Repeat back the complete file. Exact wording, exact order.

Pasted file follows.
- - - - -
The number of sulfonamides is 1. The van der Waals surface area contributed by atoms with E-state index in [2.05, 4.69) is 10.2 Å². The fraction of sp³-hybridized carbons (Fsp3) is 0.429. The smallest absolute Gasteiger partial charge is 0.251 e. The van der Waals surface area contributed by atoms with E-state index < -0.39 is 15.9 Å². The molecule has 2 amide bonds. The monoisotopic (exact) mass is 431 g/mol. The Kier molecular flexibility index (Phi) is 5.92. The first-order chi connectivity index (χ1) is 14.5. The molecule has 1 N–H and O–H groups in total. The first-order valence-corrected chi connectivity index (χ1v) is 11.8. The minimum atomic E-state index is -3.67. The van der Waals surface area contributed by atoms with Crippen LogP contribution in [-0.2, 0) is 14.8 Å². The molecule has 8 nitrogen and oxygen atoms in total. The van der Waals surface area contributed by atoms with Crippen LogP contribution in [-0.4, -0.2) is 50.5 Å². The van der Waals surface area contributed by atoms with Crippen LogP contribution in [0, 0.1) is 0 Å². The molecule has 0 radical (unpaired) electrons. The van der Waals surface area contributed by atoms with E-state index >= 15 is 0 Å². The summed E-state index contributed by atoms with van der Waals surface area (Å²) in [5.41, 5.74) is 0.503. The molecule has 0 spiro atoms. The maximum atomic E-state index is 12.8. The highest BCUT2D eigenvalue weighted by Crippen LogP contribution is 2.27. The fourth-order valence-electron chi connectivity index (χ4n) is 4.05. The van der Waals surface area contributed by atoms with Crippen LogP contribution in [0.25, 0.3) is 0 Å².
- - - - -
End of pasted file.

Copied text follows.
The number of sulfonamides is 1. The van der Waals surface area contributed by atoms with E-state index in [2.05, 4.69) is 10.2 Å². The fraction of sp³-hybridized carbons (Fsp3) is 0.429. The smallest absolute Gasteiger partial charge is 0.251 e. The van der Waals surface area contributed by atoms with E-state index < -0.39 is 15.9 Å². The molecule has 2 amide bonds. The monoisotopic (exact) mass is 431 g/mol. The Kier molecular flexibility index (Phi) is 5.92. The first-order chi connectivity index (χ1) is 14.5. The molecule has 1 N–H and O–H groups in total. The first-order valence-corrected chi connectivity index (χ1v) is 11.8. The minimum atomic E-state index is -3.67. The van der Waals surface area contributed by atoms with Crippen LogP contribution in [-0.2, 0) is 14.8 Å². The molecule has 8 nitrogen and oxygen atoms in total. The van der Waals surface area contributed by atoms with Crippen LogP contribution in [-0.4, -0.2) is 50.5 Å². The van der Waals surface area contributed by atoms with Crippen LogP contribution in [0, 0.1) is 0 Å². The molecule has 0 radical (unpaired) electrons. The van der Waals surface area contributed by atoms with E-state index >= 15 is 0 Å². The summed E-state index contributed by atoms with van der Waals surface area (Å²) in [5.41, 5.74) is 0.503. The molecule has 0 spiro atoms. The maximum atomic E-state index is 12.8. The highest BCUT2D eigenvalue weighted by Crippen LogP contribution is 2.27. The fourth-order valence-electron chi connectivity index (χ4n) is 4.05. The van der Waals surface area contributed by atoms with Crippen LogP contribution in [0.25, 0.3) is 0 Å².